The basic helix-loop-helix transcription factor stem cell leukemia gene (Scl) is a master regulator for hematopoiesis essential for hematopoietic specification and proper differentiation of the erythroid and megakaryocyte lineages. However, the critical downstream targets of Scl remain undefined. Here, we identified a novel Scl target gene, transcription factor myocyte enhancer factor 2 C (Mef2C) from Sclfl/fl fetal liver progenitor cell lines. Analysis of Mef2C−/− embryos showed that Mef2C, in contrast to Scl, is not essential for specification into primitive or definitive hematopoietic lineages. However, adult VavCre+Mef2Cfl/fl mice exhibited platelet defects similar to those observed in Scl-deficient mice. The platelet counts were reduced, whereas platelet size was increased and the platelet shape and granularity were altered. Furthermore, megakaryopoiesis was severely impaired in vitro. Chromatin immunoprecipitation microarray hybridization analysis revealed that Mef2C is directly regulated by Scl in megakaryocytic cells, but not in erythroid cells. In addition, an Scl-independent requirement for Mef2C in B-lymphoid homeostasis was observed in Mef2C-deficient mice, characterized as severe age-dependent reduction of specific B-cell progenitor populations reminiscent of premature aging. In summary, this work identifies Mef2C as an integral member of hematopoietic transcription factors with distinct upstream regulatory mechanisms and functional requirements in megakaryocyte and B-lymphoid lineages.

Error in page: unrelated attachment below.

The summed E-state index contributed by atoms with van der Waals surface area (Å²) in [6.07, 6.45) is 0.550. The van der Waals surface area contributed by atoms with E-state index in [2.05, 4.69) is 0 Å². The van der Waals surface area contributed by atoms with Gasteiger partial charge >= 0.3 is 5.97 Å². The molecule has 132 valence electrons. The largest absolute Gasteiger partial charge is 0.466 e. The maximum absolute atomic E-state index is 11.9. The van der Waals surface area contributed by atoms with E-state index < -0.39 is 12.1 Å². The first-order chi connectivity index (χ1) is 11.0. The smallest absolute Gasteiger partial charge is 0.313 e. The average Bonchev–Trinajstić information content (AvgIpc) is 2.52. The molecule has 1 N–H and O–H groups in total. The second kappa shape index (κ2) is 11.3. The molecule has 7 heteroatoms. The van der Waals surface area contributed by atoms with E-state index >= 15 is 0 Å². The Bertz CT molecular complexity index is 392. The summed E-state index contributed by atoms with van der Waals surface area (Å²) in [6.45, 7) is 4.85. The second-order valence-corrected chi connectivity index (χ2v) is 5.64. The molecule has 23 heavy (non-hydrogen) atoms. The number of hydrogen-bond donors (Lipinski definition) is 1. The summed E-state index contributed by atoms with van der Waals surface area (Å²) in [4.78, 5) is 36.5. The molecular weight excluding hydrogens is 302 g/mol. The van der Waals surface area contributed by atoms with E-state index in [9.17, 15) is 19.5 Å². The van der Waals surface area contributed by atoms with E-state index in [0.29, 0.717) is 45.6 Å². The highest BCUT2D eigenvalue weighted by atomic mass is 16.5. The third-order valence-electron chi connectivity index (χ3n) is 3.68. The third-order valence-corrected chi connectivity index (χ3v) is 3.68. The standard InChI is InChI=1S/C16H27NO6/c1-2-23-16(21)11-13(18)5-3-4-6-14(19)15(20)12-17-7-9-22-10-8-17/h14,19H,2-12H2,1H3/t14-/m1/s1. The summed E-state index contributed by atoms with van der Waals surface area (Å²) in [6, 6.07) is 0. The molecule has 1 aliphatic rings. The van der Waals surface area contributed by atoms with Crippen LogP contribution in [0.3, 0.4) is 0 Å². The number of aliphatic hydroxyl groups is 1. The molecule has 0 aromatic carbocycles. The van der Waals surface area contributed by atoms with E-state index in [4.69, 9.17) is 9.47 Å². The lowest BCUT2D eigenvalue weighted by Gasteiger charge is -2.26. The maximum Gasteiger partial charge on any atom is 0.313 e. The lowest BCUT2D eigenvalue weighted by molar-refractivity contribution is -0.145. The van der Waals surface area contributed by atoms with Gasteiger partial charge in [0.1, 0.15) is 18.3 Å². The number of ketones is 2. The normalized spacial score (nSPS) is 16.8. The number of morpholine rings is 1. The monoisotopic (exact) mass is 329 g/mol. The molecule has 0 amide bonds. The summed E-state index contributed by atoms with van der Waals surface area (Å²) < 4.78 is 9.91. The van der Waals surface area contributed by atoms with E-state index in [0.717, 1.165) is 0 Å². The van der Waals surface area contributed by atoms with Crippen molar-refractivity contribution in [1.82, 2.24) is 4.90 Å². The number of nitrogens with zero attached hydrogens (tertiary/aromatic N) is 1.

Introduction